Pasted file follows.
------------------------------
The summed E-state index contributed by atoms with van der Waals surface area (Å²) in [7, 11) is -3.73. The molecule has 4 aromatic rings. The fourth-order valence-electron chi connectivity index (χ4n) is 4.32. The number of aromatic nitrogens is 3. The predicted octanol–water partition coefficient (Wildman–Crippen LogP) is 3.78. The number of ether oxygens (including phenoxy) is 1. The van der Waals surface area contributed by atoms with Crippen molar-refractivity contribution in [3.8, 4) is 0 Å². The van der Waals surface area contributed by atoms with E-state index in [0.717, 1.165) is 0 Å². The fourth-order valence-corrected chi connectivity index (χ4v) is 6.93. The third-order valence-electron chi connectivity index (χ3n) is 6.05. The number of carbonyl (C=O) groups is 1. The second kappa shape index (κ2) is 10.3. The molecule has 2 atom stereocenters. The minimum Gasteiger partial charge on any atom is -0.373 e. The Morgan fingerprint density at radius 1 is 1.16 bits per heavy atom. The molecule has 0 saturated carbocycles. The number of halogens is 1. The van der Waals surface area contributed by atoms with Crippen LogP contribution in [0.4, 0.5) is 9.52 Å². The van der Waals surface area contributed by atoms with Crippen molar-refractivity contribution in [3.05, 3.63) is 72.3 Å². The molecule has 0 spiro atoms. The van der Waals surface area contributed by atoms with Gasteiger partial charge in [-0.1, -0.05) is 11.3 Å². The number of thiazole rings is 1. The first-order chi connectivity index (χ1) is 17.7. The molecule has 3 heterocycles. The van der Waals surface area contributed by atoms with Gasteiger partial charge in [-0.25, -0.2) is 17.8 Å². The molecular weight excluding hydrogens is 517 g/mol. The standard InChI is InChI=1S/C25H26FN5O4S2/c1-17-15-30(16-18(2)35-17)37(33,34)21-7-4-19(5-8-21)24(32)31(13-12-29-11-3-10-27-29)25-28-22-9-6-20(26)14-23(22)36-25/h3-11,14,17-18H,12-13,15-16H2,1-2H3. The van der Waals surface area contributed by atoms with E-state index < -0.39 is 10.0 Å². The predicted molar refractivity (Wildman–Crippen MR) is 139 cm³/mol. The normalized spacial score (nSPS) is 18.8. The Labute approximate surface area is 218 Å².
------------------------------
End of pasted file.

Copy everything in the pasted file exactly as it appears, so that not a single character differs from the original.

The summed E-state index contributed by atoms with van der Waals surface area (Å²) in [7, 11) is -3.73. The molecule has 4 aromatic rings. The fourth-order valence-electron chi connectivity index (χ4n) is 4.32. The number of aromatic nitrogens is 3. The predicted octanol–water partition coefficient (Wildman–Crippen LogP) is 3.78. The number of ether oxygens (including phenoxy) is 1. The van der Waals surface area contributed by atoms with Crippen molar-refractivity contribution in [3.8, 4) is 0 Å². The van der Waals surface area contributed by atoms with E-state index in [0.717, 1.165) is 0 Å². The fourth-order valence-corrected chi connectivity index (χ4v) is 6.93. The third-order valence-electron chi connectivity index (χ3n) is 6.05. The number of carbonyl (C=O) groups is 1. The second kappa shape index (κ2) is 10.3. The molecule has 2 atom stereocenters. The minimum Gasteiger partial charge on any atom is -0.373 e. The Morgan fingerprint density at radius 1 is 1.16 bits per heavy atom. The molecule has 0 saturated carbocycles. The number of halogens is 1. The van der Waals surface area contributed by atoms with Crippen LogP contribution in [0.4, 0.5) is 9.52 Å². The van der Waals surface area contributed by atoms with Crippen molar-refractivity contribution in [3.05, 3.63) is 72.3 Å². The molecule has 0 spiro atoms. The van der Waals surface area contributed by atoms with Gasteiger partial charge in [-0.1, -0.05) is 11.3 Å². The number of thiazole rings is 1. The first-order chi connectivity index (χ1) is 17.7. The molecule has 3 heterocycles. The van der Waals surface area contributed by atoms with Gasteiger partial charge in [-0.25, -0.2) is 17.8 Å². The molecular weight excluding hydrogens is 517 g/mol. The standard InChI is InChI=1S/C25H26FN5O4S2/c1-17-15-30(16-18(2)35-17)37(33,34)21-7-4-19(5-8-21)24(32)31(13-12-29-11-3-10-27-29)25-28-22-9-6-20(26)14-23(22)36-25/h3-11,14,17-18H,12-13,15-16H2,1-2H3. The van der Waals surface area contributed by atoms with E-state index < -0.39 is 10.0 Å². The predicted molar refractivity (Wildman–Crippen MR) is 139 cm³/mol. The normalized spacial score (nSPS) is 18.8. The Labute approximate surface area is 218 Å².